SMTD presents Green Day's 'American Idiot'
Since the ’60s, rock music has served the dual purposes of both communicating sociopolitical messages, as well as providing energetic, joyous entertainment. While most modern bands have abandoned that tradition, Bay Area punk rockers Green Day have been a notable exception. Their 2004 album American Idiot captured the paranoia and frustration of young people growing up in post-9/11 America, using a loose narrative and multi-part musical suites to create a 21st century rock opera.
After the success of the album, Green Day lead singer Billie Joe Armstrong and “Spring Awakening” writer Michael Mayer collaborated in adapting American Idiot into a stage play, which premiered in 2009 at the Berkeley Repertory Theatre in California to rave reviews, before moving on to a Broadway run in 2010. Now, the School of Music, Theatre & Dance is presenting the moving and lively play.
“It’s been a great labor of love from the beginning, from the audition process through rehearsals,” director Linda Goodrich said. “It’s a subject that’s relevant for the students, and it’s been a wonderful collaboration between faculty and students.”
Goodrich was inspired to direct the play after seeing it on Broadway.
“I was really shocked to know how much it did resonate with the students,” Goodrich said. “It’s written in the post-9/11 era and was very much about the disillusionment of that time and the saturation of media (with) some people feeling alienated and disempowered. If anything, it’s even more so, as social media (contributes) to the saturation of media.”
The use of rock singing makes “American Idiot” unique from the other plays in the School of Music, Theatre & Dance’s schedule, but also presented a great challenge in trying to blend the loud rock music with clear vocals, to keep the music from distracting from the story.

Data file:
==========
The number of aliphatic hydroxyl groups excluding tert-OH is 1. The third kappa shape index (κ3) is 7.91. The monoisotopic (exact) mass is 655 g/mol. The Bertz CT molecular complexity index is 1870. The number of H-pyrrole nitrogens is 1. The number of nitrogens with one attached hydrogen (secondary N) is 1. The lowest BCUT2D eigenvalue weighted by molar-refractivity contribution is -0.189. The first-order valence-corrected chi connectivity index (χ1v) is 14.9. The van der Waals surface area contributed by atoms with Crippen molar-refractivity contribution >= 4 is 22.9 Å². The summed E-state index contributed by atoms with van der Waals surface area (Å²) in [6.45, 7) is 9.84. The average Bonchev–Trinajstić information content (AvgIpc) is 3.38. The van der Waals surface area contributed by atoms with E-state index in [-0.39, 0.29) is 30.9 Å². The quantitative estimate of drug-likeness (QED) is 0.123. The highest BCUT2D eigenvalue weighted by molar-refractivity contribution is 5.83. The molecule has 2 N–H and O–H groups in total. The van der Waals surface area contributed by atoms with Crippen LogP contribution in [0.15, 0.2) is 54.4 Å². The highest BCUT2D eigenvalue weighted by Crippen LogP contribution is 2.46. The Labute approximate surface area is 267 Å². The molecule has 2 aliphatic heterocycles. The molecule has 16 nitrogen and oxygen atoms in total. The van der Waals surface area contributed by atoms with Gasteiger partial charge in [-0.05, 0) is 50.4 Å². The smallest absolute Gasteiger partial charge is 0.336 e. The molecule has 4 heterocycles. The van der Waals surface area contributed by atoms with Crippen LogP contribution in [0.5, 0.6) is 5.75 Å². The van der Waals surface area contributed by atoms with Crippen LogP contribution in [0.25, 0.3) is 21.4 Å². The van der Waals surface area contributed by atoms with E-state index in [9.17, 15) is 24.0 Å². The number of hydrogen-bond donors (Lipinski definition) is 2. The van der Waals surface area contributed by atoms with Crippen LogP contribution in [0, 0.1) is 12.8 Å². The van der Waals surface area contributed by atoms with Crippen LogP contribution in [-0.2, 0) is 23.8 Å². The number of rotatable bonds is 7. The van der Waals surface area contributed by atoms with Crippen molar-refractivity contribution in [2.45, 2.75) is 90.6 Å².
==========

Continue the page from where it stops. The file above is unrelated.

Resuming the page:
“It’s just unusual to have a Green Day rock sound in the theater, for getting the balance of making it feel like a rock concert and also keeping story firs; and we had a limited amount of time to tech that element,” Goodrich said. “In a professional setting, you would have a month of tech rehearsal, and in a school setting, because theater, dance and opera are working in the same space, we have a very short window to get in the theater to actually get all of the technical elements happening.”
Students who grew up with the album American Idiot may wonder how the story has changed in its translation to the stage. They can rest assured that the story remains intact.
“They’re all from the concept album,” Goodrich said of the songs featured in the show. “There are these letters that Johnny writes to his mother throughout the show, or to his friend Will, and those letters are the only interstitial dialogue in the show.”
While the plot of the story remains unchanged, seeing it onstage will make the plot clearer than it was on the record.
“It is in the album, but you’re kind of like a treasure hunter, finding those moments and what’s really in the poetry and what it’s saying,” Goodrich said. “Essentially it’s all there, but it becomes clearer as you put it on stage and give those character voices to individuals.”
Not only will the plot be clearer, but also the emotions conveyed through seeing actors perform the material onstage.
“We work for a certain amount of time to put a show up, and when an audience comes, that’s when the real communication happens,” Goodrich said. “We get to learn from the piece; the audience takes it in, and there’s that kind of synergy between actor and audience. It’s really magical, and when the idea’s actually communicated and taken in and responded to by an audience. Hopefully it’s more than entertainment — we really grapple with these issues together and go away from the theater and are changed by it.”
The show also boasts a style of dance that is looser and more unrestrained than what one would normally see in a musical.
“Visually, there’s almost a modern dance element,” Goodrich said. “The dance is not only telling the information of the story but also uses dance and movement in a way that captures the emotion of the music. Most of the original company weren’t dancers. It’s so interesting to see a raw mover express themselves choreographically. It’s different from seeing a trained dancer.”
With this in mind, Goodrich urges students to come see the show, enjoy the visual additions to the album’s story and bask in the community element of watching a live performance.
“It makes the storytelling so clear, to actually see the story and all of the richness of the poetry, it really comes to life in the stage play. And just the community of coming out and experiencing it together, and addressing it as a community. It promises great fun and enjoyment and thought and it’s going to hit you on many levels.”